Sen. Charles Grassley, who accused the U.S. Justice Department of shortchanging taxpayers in last year's proposed fraud settlement with HCA, plans to introduce legislation to require congressional reviews of large settlements of federal False Claims Act charges.
His proposed amendment to the False Claims Act, expected to be introduced this month, could force providers to jump through additional legal hoops before settling civil fraud allegations. The bill would require the Justice Department to explain to the Senate Finance Committee or some other congressionally appointed agency the mathematical, statistical and legal rationale for a settlement.
The reviews would be triggered when single alleged damages in False Claims Act cases exceed $5 million. Officials could not say how many cases would reach that threshold, but while the actual number of those cases would be small, they constitute the bulk of annual dollar amount recoveries. James Moorman, president of Washington-based Taxpayers Against Fraud, said the Justice Department seldom actually states the amount of single damages alleged in False Claims Act cases.
Healthcare defense attorney Jack Boese, of the Washington firm Fried Frank Harris Shriver & Jacobson, said the bill would "take the settlement of False Claims Act cases out of the hands of professionals and put them into the hands of politicians." He predicted that would lead more defendants to litigate.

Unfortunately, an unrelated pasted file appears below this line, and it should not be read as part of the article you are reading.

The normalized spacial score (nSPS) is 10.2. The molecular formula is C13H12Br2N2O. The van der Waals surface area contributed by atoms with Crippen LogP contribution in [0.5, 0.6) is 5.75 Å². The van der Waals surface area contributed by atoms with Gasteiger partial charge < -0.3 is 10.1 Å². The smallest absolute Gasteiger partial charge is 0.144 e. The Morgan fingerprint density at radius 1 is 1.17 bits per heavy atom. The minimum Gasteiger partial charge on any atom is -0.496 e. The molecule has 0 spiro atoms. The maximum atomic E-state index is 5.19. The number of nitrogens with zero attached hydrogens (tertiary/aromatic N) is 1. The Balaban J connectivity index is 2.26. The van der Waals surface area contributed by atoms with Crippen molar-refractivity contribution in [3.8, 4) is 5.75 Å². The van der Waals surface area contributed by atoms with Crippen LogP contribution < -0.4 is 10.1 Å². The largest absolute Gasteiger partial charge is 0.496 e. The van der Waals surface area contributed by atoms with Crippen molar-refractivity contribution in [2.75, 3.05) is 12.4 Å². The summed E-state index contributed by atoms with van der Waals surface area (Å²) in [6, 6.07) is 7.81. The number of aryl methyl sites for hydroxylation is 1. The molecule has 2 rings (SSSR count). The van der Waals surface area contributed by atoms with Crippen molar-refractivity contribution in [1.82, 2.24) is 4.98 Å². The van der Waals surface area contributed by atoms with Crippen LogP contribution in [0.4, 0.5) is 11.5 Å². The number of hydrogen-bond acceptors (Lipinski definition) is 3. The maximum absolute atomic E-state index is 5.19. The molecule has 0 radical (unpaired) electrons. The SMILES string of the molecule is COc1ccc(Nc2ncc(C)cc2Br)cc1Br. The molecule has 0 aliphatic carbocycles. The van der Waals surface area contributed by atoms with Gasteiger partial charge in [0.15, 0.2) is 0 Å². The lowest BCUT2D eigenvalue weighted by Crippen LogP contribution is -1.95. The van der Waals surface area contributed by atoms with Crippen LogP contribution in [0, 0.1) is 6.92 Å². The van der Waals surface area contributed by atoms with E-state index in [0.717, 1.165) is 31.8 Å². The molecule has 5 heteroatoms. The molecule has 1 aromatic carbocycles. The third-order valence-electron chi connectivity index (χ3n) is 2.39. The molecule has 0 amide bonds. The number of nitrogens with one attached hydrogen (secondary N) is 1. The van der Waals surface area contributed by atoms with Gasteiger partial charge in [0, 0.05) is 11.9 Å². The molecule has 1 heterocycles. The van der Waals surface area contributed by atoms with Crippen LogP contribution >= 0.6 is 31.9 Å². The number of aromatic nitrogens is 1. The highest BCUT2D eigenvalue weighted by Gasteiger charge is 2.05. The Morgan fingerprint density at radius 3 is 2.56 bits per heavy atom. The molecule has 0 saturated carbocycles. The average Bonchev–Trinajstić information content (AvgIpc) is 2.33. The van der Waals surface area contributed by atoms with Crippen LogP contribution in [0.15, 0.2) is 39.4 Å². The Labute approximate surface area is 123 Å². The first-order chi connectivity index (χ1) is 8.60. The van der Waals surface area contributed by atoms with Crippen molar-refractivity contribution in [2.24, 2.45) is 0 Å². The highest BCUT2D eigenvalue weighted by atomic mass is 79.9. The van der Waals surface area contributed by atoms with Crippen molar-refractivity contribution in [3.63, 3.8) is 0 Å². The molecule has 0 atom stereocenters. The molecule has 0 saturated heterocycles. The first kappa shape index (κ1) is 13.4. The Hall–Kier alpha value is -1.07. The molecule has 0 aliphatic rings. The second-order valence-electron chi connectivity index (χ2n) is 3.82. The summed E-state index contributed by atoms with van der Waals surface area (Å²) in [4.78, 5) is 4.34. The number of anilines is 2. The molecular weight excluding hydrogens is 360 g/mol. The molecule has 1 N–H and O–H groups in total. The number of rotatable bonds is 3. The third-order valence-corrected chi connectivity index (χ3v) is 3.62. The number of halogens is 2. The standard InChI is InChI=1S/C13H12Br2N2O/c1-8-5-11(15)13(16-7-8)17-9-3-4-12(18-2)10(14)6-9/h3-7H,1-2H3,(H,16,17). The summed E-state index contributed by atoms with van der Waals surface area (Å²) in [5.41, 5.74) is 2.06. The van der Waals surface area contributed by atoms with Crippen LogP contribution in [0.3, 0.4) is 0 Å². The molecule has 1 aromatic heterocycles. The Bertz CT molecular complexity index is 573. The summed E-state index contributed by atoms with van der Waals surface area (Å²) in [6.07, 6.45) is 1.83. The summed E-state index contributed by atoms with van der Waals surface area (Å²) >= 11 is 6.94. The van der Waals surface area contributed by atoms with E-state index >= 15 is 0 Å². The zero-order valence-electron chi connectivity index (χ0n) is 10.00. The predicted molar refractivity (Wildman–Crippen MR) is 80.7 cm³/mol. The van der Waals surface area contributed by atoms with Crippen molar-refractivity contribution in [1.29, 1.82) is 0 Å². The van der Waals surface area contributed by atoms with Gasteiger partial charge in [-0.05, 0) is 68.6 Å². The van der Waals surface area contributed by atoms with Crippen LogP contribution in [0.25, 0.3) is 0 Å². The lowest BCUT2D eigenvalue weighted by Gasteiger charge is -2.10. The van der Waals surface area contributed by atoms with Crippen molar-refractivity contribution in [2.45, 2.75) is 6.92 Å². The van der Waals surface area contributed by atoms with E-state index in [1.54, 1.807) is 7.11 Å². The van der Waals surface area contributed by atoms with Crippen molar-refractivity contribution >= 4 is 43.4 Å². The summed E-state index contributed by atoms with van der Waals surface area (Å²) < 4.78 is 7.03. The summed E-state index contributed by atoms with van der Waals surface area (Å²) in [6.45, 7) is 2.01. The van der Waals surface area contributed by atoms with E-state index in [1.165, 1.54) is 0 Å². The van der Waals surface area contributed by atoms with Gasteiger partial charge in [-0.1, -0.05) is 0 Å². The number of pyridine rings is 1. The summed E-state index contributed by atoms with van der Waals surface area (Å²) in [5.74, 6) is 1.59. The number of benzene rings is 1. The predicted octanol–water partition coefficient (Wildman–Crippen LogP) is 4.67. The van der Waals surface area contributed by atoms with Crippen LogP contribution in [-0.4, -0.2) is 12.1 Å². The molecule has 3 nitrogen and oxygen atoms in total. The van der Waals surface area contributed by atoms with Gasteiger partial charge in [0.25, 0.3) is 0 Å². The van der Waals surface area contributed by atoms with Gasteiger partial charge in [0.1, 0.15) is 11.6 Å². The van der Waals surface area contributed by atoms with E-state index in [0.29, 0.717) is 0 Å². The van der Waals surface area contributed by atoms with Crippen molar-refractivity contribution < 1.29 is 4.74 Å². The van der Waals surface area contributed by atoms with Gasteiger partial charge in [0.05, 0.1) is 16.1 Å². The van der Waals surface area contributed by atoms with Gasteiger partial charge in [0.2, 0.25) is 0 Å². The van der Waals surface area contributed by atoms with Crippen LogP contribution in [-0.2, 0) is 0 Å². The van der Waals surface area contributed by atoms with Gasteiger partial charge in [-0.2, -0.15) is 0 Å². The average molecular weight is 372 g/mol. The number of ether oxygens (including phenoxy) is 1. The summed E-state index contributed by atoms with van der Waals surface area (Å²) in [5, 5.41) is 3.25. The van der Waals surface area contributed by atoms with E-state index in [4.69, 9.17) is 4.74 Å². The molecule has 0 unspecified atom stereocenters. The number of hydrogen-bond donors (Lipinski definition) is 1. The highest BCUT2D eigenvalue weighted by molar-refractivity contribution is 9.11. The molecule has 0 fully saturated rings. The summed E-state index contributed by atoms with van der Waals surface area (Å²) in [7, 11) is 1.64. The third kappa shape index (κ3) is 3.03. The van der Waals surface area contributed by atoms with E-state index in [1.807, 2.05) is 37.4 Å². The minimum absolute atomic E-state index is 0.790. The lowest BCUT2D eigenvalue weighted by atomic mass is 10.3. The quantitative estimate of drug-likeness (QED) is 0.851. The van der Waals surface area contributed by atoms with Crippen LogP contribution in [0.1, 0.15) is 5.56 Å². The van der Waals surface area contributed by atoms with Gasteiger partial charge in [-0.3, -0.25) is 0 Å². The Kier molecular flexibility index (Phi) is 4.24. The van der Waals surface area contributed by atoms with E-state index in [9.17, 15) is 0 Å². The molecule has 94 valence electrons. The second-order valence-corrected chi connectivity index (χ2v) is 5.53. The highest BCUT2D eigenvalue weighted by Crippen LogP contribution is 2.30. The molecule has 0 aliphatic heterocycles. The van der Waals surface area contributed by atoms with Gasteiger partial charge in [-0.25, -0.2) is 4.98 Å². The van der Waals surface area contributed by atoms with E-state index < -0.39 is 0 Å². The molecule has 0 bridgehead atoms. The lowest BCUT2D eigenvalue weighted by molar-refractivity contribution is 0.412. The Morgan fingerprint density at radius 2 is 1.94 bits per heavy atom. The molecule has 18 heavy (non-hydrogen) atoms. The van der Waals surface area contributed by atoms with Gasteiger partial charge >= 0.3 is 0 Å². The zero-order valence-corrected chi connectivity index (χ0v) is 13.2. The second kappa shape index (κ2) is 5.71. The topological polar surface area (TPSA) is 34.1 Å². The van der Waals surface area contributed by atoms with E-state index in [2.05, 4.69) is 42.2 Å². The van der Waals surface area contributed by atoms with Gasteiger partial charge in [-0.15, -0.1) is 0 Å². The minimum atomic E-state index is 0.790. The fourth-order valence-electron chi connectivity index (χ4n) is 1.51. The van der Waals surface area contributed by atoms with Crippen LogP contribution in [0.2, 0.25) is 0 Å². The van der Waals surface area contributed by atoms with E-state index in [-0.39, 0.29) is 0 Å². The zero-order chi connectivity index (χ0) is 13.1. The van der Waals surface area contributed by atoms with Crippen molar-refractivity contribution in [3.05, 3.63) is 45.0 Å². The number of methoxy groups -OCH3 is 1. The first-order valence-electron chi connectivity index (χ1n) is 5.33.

A Senate Finance Committee staff member said the review panel would not have veto power, but the prospect of congressional review would compel the Justice Department to achieve fair settlements for taxpayers.
"I don't think this legislation is necessary," Moorman said. "The Justice Department should provide this kind of information to senators already. But it isn't."
Grassley, who is chairman of the Senate Finance Committee, loudly objected to a tentative $898.5 million Justice Department settlement with Nashville-based HCA, which he said may have shortchanged the Medicare Trust Fund and the whistleblowers who brought the cases. That agreement is pending and awaits approval by a federal judge.
Grassley told a meeting of healthcare lawyers last month that Congress had "an explicit right to review the facts and figures behind any proposed False Claims Act settlement." As a legal precedent, Grassley cited a provision in the Internal Revenue Code giving the congressional Joint Committee on Taxation the right to review taxpayer refunds of more than $2 million.
Justice Department and HHS inspector general officials declined comment, but the proposal has piqued providers' interest.
"In reality, it seems that what Sen. Grassley proposes is to do just what he says he is trying to avoid: to politicize and delay the process of settling FCA claims," Boese said.